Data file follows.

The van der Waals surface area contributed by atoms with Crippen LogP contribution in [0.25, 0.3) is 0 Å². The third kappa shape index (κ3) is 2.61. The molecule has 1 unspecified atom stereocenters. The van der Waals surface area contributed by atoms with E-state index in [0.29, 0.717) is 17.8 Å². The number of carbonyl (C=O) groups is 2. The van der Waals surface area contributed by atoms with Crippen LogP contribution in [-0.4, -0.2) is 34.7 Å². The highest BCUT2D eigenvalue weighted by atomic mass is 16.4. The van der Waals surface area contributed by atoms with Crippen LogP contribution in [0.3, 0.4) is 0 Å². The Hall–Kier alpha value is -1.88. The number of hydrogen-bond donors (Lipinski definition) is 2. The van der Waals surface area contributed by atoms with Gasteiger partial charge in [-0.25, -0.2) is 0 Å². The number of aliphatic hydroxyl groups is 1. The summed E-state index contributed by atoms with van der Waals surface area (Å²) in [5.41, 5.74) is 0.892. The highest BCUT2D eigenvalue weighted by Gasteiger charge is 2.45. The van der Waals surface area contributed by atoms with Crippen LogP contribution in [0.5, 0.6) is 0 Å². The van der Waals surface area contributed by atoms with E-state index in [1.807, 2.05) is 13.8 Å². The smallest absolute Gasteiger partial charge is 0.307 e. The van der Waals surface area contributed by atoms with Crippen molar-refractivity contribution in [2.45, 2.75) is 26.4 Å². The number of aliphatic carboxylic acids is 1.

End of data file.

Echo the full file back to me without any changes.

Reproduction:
The van der Waals surface area contributed by atoms with Crippen LogP contribution in [0.25, 0.3) is 0 Å². The third kappa shape index (κ3) is 2.61. The molecule has 1 unspecified atom stereocenters. The van der Waals surface area contributed by atoms with E-state index in [0.29, 0.717) is 17.8 Å². The number of carbonyl (C=O) groups is 2. The van der Waals surface area contributed by atoms with Crippen LogP contribution in [-0.4, -0.2) is 34.7 Å². The highest BCUT2D eigenvalue weighted by atomic mass is 16.4. The van der Waals surface area contributed by atoms with Crippen LogP contribution in [0.3, 0.4) is 0 Å². The Hall–Kier alpha value is -1.88. The number of hydrogen-bond donors (Lipinski definition) is 2. The van der Waals surface area contributed by atoms with Gasteiger partial charge in [-0.25, -0.2) is 0 Å². The number of aliphatic hydroxyl groups is 1. The summed E-state index contributed by atoms with van der Waals surface area (Å²) in [5.41, 5.74) is 0.892. The highest BCUT2D eigenvalue weighted by Gasteiger charge is 2.45. The van der Waals surface area contributed by atoms with Crippen LogP contribution in [0.5, 0.6) is 0 Å². The van der Waals surface area contributed by atoms with E-state index in [1.807, 2.05) is 13.8 Å². The smallest absolute Gasteiger partial charge is 0.307 e. The van der Waals surface area contributed by atoms with Crippen molar-refractivity contribution in [2.45, 2.75) is 26.4 Å². The number of aliphatic carboxylic acids is 1.